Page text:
Grays Harbor Birds — Common Loon


Size: 32 inches

General Description: The Common Loon is a large, water bird with a heavy body, a big bill that is held straight out and varies in color by season and age, a thick neck, and usually has a protruding forehead. In breeding plumage, March through October, both male and female have dark heads with red eyes, a dark bill, a white and black collar, white breasts, and black backs with white checkering. Adults in non-breeding plumage and juvenile birds are brownish-gray with white throats and mostly paler colors around the eyes. They are considered widespread and common in North America. Their famous haunting, yodeling cry can be heard day or night, even when they are flying.

Habitat: During the breeding season Common Loons are found on large, northern, fresh-water lakes, both wooded and secluded. They need plenty of room for takeoff, and a good supply of small fish. In winter, they prefer salt water and shallow areas close to shore, but can also be found overwintering on fresh-water lakes.

Behavior: Though solitary while on their feeding territories, Common Loons congregate at night in loose groups on the water or while in flight. They may swim with their faces under water looking for prey before diving, and when swimming under water use only their feet for propulsion. Breeding displays include bill dipping, splash-diving, and “penguin-dancing,” a vertical position with outspread wings. The yodel call signifies territorial ownership.

Diet: Their diet consists mostly of small fish up to about 10 inches and swallowed underwater, but they also take crustaceans, mollusks, leeches, and frogs, with the occasional aquatic plant, and those are usually brought to the surface and consumed. The young are fed small fish, some plant material, and aquatic invertebrates, but as the chicks develop fish become the major prey item.

Nesting: Both the male and female build a nest either on or very near shallow water. It consists of aquatic vegetation, twigs, and grasses formed into a mat that is partially hidden. It is often reused from year to year, and is a work in progress throughout nesting season. Common Loons also use man-made, floating platforms, like a raft. Both parents incubate two eggs for 26 to 31 days. The young are able to leave the nest, swim, and dive underwater within 2 to 3 days, but both parents continue feeding and caring for them until they are ready to go off on their own at about 75 to 80 days.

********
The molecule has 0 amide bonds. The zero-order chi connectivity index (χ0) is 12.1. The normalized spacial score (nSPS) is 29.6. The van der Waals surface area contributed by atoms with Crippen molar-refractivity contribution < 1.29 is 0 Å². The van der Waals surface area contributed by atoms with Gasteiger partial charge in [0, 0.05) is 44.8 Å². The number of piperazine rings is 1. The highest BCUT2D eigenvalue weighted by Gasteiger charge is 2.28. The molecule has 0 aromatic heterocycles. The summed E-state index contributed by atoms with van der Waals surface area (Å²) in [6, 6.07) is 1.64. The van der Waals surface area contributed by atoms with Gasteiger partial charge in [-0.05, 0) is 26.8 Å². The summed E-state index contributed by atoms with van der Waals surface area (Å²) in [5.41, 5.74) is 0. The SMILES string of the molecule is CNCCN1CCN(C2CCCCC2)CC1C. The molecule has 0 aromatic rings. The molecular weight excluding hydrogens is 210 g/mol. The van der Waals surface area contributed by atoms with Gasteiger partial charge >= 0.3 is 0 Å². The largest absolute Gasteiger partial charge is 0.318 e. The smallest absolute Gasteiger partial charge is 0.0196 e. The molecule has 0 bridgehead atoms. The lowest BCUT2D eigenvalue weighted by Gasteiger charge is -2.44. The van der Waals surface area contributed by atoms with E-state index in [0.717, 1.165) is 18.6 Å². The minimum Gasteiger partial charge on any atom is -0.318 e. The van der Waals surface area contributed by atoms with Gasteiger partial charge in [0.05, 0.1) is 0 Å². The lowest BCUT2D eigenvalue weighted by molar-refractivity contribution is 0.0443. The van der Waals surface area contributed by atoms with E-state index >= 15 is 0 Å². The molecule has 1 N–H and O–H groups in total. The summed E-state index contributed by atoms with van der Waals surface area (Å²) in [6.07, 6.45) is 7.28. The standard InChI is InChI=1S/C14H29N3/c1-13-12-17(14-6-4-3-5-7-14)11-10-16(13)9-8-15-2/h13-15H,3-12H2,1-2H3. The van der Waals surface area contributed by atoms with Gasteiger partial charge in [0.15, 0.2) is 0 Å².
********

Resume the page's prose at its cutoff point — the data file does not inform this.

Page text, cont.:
Migration Status: Common Loons generally migrate singly or in small flocks, just offshore, low over the water. They winter south to northern Mexico, or the entire coastline of the United States. Fall migration is late August to late November, and spring is late April to early May.

Conservation Staus: There are no real data for the numbers of Common Loons through recent history; though the nesting numbers in Washington seem to be increasing, it may be because of increased sampling efforts over the last 20 years. It is listed as a “species at risk” by the Gap Analysis Project because it is potentially threatened by so many things, such as pesticides, mercury contamination, lead poisoning, oil spills, and nest destruction and abandonment due to boats and personal water craft/jet skis. Common Loons do not breed until they are 5 to 7 years old, sometimes older, and the delayed breeding results in low productivity, making it harder to rebound from declines. Fortunately they are a much-loved bird and have aroused extensive public concern and action across the continent; many who live on or frequent popular lakes are very aware of nesting areas, and are working to protect them by “adopting” a nest and keeping close watch on the area throughout the nesting season.

When and Where to Find in Grays Harbor: Common Loons can be found in quiet areas around the harbor, especialy in the fall and winter. Non-breeding adults can often be seen in the shallows just off the many sand bars and quiet areas off the jetties. But they can even be seen in the summer off the coast.

Dianna Moore | Grays Harbor Audubon